UN seeks Afghan backing from key ministers

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UNITED NATIONS, Sep 23 (Reuters) UN Secretary-General Ban Ki-moon sought increased backing today for efforts to impose peace and order in Afghanistan from representatives of key countries involved there.

Afghan President Hamid Karzai and foreign ministers and UN envoys from 17 other nations gathered at UN headquarters in the latest of a series of meetings before Tuesday's opening of the annual General Assembly gathering of world leaders.

Since US-backed forces overthrew Afghanistan's Taliban rulers in late 2001, Karzai's government has struggled to keep control, faced with a resurgent Taliban, independent-minded warlords and rising drug production.

About 50,000 foreign troops are deployed there, including a NATO-led International Security Assistance Force, or ISAF, and separately led US forces.

A UN mission supports and advises the Afghan authorities on economic and political development, justice reform, humanitarian aid and anti-drug programs along side NATO and a separate US military presense..

In an opening address, Ban said security concerns -- a reference to continued fighting in the south -- prevented him from spreading the UN presence more widely in the country. He urged the meeting to discuss those concerns.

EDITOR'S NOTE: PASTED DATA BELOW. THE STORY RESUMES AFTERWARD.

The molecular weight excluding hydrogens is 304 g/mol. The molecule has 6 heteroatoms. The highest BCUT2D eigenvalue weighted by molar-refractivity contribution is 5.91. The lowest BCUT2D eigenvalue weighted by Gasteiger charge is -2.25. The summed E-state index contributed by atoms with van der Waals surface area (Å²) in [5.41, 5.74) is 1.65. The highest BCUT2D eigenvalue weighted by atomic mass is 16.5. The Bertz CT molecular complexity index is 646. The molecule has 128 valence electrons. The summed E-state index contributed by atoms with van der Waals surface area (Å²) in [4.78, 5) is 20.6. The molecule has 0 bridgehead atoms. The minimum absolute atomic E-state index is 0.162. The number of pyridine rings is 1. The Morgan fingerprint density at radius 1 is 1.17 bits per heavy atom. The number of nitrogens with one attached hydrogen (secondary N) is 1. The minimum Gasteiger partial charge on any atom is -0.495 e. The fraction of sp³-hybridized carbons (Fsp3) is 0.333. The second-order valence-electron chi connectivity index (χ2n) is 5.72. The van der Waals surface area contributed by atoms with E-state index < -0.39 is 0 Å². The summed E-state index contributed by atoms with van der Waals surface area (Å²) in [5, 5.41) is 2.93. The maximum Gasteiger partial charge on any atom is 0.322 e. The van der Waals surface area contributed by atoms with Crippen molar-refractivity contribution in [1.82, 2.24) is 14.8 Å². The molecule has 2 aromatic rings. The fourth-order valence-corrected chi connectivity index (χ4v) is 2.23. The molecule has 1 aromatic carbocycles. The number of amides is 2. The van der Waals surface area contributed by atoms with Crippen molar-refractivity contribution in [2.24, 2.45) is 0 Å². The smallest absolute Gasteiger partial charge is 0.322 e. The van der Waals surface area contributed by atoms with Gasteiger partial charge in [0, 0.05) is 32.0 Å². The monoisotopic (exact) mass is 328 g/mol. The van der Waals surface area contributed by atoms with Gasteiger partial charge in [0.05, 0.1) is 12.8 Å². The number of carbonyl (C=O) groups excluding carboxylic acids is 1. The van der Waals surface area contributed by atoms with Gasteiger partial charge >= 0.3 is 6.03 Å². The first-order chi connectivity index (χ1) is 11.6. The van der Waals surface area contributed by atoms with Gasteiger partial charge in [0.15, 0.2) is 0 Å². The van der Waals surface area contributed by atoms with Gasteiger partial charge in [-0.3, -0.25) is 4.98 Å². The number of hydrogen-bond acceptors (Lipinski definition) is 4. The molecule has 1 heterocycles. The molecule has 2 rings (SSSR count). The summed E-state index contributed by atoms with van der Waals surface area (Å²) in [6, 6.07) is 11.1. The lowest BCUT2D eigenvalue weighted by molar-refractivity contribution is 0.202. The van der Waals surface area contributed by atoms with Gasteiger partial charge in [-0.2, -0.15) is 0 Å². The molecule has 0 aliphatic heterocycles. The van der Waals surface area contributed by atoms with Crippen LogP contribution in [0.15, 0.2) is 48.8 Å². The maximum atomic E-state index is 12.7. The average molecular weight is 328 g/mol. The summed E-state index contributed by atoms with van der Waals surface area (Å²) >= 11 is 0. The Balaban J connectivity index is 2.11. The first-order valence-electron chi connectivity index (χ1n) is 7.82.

''In order to carry out such efforts, we need a reasonable level of freedom of movement and security,'' he said acording to a text of his speech made available by UN officials.

Underscoring the security problems, two Italian soldiers were reported missing while on patrol in western Afghanistan, Italian authorities said today.

HIGHER PROFILE ''If I expect one thing to come out of this meeting, it is that they reinforce the commitment to Afghanistan,'' UN Afghanistan envoy Tom Koenigs said earlier of the session attended by the country's neighbors and key NATO states.

''We need more troops, we need more money and we need a sustainable commitment in Afghanistan,'' he said on Friday.

Diplomats, however, said today's meeting was not expected to result in specific pledges.

Western countries have been pressing for the United Nations to boost its profile in Afghanistan after Koenigs quits at the end of this year, with a high-level mission chief who could act as a ''partner'' for Karzai.

Koenigs said the Taliban insurgency could not be defeated by military means alone.

''There must be a comprehensive strategy which comprises civilian and military action, so we come to a political offensive against the insurgency,'' he said.

An Afghan presidential spokesman said last week Kabul was ready for peace talks with the Taliban but would not accept preconditions demanded by the Islamist rebels, such as the withdrawal of all foreign troops.

The Afghan meeting is the latest of several Ban has convened to underscore the central UN role. Ministers discussed Darfur on Friday and Iraq yesterday. A meeting of West Asia mediators was scheduled for later today and a major conference on climate change will be held tomorrow.

Reuters AB DB2200

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